Problems stitching a few pieces of code together.

Hello,

I am pretty new to Arduino and programming in general. I’m trying to combine a piece of code from the VirtualWire library with a piece of code from the Twitter library.

I built a simplex rf transmitter (Arduino 1) that sends a character message to a receiver (Arduino 2). After the message reaches the receiver, I want the receiver to take that message and send it to Twitter.

The first program is for generating and sending the message from the transmitter. This program is working fine.

#include <VirtualWire.h>
#undef int
#undef abs
#undef double
#undef float
#undef round
const int buttonPin = 6;
int buttonState = 0;
int lastButtonState = 0;
int buttonPushCounter = 0;
int randomValue = 0;
const char* msg = "meh";

void setup()
{
  pinMode(buttonPin, INPUT);
     // Initialise the IO and ISR
    vw_set_ptt_inverted(true); // Required for RF Link module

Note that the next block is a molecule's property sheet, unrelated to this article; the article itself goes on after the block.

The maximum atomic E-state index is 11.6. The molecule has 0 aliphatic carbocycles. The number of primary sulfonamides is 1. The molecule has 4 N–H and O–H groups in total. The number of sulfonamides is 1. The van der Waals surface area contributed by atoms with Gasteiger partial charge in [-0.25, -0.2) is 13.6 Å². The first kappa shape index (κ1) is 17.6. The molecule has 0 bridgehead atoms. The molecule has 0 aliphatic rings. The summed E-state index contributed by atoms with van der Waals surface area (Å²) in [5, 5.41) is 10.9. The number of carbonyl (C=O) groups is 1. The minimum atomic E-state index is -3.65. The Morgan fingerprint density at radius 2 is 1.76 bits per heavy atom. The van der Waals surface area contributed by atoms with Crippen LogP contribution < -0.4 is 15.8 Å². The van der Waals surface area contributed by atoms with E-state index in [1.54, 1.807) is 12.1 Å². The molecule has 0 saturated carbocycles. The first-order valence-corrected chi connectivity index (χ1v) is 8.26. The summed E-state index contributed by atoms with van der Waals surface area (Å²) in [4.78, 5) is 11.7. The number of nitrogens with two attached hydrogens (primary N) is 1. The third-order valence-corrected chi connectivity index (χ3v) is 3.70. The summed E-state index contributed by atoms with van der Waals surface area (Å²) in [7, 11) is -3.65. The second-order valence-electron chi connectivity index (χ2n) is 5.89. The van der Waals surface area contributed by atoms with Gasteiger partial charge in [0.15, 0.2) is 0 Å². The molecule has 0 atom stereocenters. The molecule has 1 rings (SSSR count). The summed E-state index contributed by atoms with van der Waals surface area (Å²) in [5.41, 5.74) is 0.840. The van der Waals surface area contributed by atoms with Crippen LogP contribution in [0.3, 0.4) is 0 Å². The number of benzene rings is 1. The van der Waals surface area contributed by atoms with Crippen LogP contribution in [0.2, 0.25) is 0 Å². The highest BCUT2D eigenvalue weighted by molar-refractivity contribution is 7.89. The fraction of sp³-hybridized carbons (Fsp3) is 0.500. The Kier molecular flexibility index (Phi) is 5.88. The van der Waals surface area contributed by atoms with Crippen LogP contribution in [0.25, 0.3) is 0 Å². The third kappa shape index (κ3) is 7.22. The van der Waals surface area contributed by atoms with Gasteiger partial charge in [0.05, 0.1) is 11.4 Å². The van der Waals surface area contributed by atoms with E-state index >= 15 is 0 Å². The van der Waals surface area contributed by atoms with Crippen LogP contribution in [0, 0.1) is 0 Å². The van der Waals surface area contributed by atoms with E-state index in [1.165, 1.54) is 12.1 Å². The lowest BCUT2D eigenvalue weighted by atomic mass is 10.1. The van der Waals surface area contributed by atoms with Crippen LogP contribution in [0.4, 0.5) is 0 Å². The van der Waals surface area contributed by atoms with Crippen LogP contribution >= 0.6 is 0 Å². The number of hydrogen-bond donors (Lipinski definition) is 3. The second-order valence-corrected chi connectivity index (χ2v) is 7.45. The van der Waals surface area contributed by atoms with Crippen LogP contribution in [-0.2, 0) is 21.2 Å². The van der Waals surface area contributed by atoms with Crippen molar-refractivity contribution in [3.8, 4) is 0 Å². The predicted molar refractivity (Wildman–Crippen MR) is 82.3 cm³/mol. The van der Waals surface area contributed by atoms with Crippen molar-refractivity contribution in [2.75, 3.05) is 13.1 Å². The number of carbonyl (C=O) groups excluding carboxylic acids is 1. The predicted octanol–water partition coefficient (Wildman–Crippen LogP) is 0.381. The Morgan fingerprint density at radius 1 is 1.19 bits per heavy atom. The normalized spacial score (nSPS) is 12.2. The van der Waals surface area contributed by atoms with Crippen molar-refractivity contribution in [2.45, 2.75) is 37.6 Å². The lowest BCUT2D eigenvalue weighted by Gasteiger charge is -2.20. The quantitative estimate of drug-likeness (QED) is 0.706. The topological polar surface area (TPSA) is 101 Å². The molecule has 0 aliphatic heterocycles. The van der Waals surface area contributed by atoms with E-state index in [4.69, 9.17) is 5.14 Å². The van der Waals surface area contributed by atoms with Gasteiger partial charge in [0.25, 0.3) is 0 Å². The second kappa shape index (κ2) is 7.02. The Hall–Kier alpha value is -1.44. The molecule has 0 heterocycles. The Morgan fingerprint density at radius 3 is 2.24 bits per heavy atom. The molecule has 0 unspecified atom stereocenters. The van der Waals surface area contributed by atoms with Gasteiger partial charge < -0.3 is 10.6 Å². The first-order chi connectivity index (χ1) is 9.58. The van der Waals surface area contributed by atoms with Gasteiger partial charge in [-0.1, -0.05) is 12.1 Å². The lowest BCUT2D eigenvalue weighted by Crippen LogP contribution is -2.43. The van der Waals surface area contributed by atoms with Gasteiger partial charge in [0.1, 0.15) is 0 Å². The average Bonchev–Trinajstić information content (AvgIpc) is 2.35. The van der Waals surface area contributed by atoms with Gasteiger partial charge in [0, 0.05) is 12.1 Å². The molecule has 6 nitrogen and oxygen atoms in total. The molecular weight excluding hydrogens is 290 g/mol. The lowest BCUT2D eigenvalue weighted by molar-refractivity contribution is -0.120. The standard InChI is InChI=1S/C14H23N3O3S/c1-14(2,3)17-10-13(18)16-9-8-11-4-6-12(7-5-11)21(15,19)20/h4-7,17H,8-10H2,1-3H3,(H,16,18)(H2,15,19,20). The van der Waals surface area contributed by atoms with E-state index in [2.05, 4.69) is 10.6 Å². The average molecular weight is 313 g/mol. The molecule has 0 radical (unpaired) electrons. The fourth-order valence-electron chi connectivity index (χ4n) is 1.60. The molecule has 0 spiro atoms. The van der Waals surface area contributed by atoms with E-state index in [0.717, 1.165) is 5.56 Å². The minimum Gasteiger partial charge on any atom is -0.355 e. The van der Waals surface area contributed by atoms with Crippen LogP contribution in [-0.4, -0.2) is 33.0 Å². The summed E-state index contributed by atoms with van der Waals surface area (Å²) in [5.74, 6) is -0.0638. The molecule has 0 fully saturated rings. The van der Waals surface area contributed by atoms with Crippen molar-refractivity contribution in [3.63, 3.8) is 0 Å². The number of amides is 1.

vw_setup(2000);                 // Bits per sec
    vw_set_tx_pin(2);                // pin 2 is used as the transmit data out into the TX Link module.
}

void loop()
{
  
  
  buttonState = digitalRead(buttonPin);
   msg = "Trigger 1";       // Message to send
   if (buttonState != lastButtonState) {
     //if (buttonState == HIGH) {
      { buttonPushCounter++; }
       lastButtonState = buttonState;
       if (buttonPushCounter % 2 == 0) {
         char S[5000];				  //Define twitter message as "S"
  randomValue = random();
  sprintf(S, "%s(%i)", msg, randomValue);
   vw_send((uint8_t *)S, strlen(S));
   vw_wait_tx(); 
   
}   // Wait for message to finish
   delay(200);
     }
   }

Next, I have a sample sketch from the VirtualWire library that receives the message and writes it to serial. This code is also working fine…on its own.

#include <VirtualWire.h>
#undef int
#undef abs
#undef double
#undef float
#undef round
void setup()
{
    Serial.begin(9600);    

// Initialise the IO and ISR
    vw_set_ptt_inverted(true);    // Required for RX Link Module
    vw_setup(2000);                   // Bits per sec
    vw_set_rx_pin(3);           // receive on pin 3  
    vw_rx_start();                      // Start the receiver 
}

void loop()
{
    uint8_t buf[VW_MAX_MESSAGE_LEN];
    uint8_t buflen = VW_MAX_MESSAGE_LEN;

    if (vw_get_message(buf, &buflen)) // check to see if anything has been received
    {
    int i;
     // Message with a good checksum received.
        
    for (i = 0; i < buflen; i++)
    {
        Serial.print(buf[i]);  // the received data is stored in buffer
        }
    Serial.println("");
     }
}